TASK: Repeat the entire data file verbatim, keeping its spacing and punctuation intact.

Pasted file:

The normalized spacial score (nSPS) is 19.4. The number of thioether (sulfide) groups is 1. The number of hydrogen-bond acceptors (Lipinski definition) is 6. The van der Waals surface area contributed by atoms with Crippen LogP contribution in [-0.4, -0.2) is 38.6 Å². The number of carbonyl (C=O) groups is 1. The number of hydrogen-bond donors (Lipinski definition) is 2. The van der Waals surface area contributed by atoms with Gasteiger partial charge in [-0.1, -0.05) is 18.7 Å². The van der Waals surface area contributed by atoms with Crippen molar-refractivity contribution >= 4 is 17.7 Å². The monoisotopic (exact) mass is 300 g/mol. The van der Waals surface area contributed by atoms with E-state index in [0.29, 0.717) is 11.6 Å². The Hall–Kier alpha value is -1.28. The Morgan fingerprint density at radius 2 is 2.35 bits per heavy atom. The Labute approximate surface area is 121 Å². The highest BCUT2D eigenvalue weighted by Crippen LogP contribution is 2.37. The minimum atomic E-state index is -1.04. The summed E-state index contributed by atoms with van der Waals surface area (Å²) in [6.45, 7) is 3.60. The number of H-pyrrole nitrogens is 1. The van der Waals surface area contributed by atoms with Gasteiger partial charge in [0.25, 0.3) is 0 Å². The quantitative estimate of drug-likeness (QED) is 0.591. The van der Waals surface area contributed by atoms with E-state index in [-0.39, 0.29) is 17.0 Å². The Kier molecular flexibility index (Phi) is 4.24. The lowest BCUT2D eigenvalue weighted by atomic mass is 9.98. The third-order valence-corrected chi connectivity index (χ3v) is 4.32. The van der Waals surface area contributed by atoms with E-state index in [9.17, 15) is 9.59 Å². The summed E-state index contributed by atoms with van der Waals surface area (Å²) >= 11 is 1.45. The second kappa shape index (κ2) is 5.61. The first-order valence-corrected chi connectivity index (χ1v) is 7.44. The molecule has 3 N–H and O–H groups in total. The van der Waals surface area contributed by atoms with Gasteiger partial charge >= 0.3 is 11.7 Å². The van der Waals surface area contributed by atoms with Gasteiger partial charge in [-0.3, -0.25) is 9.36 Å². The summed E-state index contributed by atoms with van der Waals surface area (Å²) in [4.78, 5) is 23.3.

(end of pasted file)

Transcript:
The normalized spacial score (nSPS) is 19.4. The number of thioether (sulfide) groups is 1. The number of hydrogen-bond acceptors (Lipinski definition) is 6. The van der Waals surface area contributed by atoms with Crippen LogP contribution in [-0.4, -0.2) is 38.6 Å². The number of carbonyl (C=O) groups is 1. The number of hydrogen-bond donors (Lipinski definition) is 2. The van der Waals surface area contributed by atoms with Gasteiger partial charge in [-0.1, -0.05) is 18.7 Å². The van der Waals surface area contributed by atoms with Crippen molar-refractivity contribution >= 4 is 17.7 Å². The monoisotopic (exact) mass is 300 g/mol. The van der Waals surface area contributed by atoms with E-state index in [0.29, 0.717) is 11.6 Å². The Hall–Kier alpha value is -1.28. The Morgan fingerprint density at radius 2 is 2.35 bits per heavy atom. The Labute approximate surface area is 121 Å². The highest BCUT2D eigenvalue weighted by Crippen LogP contribution is 2.37. The minimum atomic E-state index is -1.04. The summed E-state index contributed by atoms with van der Waals surface area (Å²) in [6.45, 7) is 3.60. The number of H-pyrrole nitrogens is 1. The van der Waals surface area contributed by atoms with Gasteiger partial charge in [0.25, 0.3) is 0 Å². The quantitative estimate of drug-likeness (QED) is 0.591. The van der Waals surface area contributed by atoms with E-state index in [-0.39, 0.29) is 17.0 Å². The Kier molecular flexibility index (Phi) is 4.24. The lowest BCUT2D eigenvalue weighted by atomic mass is 9.98. The third-order valence-corrected chi connectivity index (χ3v) is 4.32. The van der Waals surface area contributed by atoms with E-state index in [9.17, 15) is 9.59 Å². The summed E-state index contributed by atoms with van der Waals surface area (Å²) >= 11 is 1.45. The second kappa shape index (κ2) is 5.61. The first-order valence-corrected chi connectivity index (χ1v) is 7.44. The molecule has 3 N–H and O–H groups in total. The van der Waals surface area contributed by atoms with Gasteiger partial charge >= 0.3 is 11.7 Å². The van der Waals surface area contributed by atoms with Gasteiger partial charge in [-0.3, -0.25) is 9.36 Å². The summed E-state index contributed by atoms with van der Waals surface area (Å²) in [4.78, 5) is 23.3.